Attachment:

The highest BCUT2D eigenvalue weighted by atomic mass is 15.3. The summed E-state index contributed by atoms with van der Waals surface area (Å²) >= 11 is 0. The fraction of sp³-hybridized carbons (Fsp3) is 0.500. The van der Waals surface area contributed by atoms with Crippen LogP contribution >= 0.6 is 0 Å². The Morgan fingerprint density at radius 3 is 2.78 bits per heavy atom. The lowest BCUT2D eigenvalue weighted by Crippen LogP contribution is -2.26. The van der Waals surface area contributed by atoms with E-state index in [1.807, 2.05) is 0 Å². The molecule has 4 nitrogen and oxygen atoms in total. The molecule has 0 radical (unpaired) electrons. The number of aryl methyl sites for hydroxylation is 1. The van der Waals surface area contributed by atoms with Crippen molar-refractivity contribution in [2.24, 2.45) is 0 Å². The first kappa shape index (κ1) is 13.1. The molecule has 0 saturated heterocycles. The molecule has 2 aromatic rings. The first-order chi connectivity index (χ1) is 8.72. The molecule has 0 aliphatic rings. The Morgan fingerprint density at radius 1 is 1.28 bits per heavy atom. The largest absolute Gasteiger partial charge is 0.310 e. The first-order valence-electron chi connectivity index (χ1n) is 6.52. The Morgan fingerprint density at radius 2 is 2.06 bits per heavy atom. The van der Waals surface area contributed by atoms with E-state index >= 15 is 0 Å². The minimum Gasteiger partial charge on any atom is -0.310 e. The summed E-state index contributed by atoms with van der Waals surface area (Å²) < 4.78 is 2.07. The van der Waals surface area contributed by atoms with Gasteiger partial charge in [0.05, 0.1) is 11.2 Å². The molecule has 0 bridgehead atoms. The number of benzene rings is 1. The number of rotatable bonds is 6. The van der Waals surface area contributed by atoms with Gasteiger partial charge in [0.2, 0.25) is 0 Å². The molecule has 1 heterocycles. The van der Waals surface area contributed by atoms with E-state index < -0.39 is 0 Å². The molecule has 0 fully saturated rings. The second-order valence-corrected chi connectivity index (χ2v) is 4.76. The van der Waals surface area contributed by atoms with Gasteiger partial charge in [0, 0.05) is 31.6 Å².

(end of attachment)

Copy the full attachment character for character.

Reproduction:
The highest BCUT2D eigenvalue weighted by atomic mass is 15.3. The summed E-state index contributed by atoms with van der Waals surface area (Å²) >= 11 is 0. The fraction of sp³-hybridized carbons (Fsp3) is 0.500. The van der Waals surface area contributed by atoms with Crippen LogP contribution >= 0.6 is 0 Å². The Morgan fingerprint density at radius 3 is 2.78 bits per heavy atom. The lowest BCUT2D eigenvalue weighted by Crippen LogP contribution is -2.26. The van der Waals surface area contributed by atoms with E-state index in [1.807, 2.05) is 0 Å². The molecule has 4 nitrogen and oxygen atoms in total. The molecule has 0 radical (unpaired) electrons. The number of aryl methyl sites for hydroxylation is 1. The van der Waals surface area contributed by atoms with Crippen molar-refractivity contribution in [2.24, 2.45) is 0 Å². The first kappa shape index (κ1) is 13.1. The molecule has 0 saturated heterocycles. The molecule has 2 aromatic rings. The first-order chi connectivity index (χ1) is 8.72. The molecule has 0 aliphatic rings. The Morgan fingerprint density at radius 1 is 1.28 bits per heavy atom. The largest absolute Gasteiger partial charge is 0.310 e. The first-order valence-electron chi connectivity index (χ1n) is 6.52. The Morgan fingerprint density at radius 2 is 2.06 bits per heavy atom. The van der Waals surface area contributed by atoms with E-state index >= 15 is 0 Å². The minimum Gasteiger partial charge on any atom is -0.310 e. The summed E-state index contributed by atoms with van der Waals surface area (Å²) < 4.78 is 2.07. The van der Waals surface area contributed by atoms with Gasteiger partial charge in [0.05, 0.1) is 11.2 Å². The molecule has 0 bridgehead atoms. The number of benzene rings is 1. The number of rotatable bonds is 6. The van der Waals surface area contributed by atoms with Gasteiger partial charge in [0.2, 0.25) is 0 Å². The molecule has 1 heterocycles. The van der Waals surface area contributed by atoms with E-state index < -0.39 is 0 Å². The molecule has 0 fully saturated rings. The second-order valence-corrected chi connectivity index (χ2v) is 4.76. The van der Waals surface area contributed by atoms with Gasteiger partial charge in [0, 0.05) is 31.6 Å².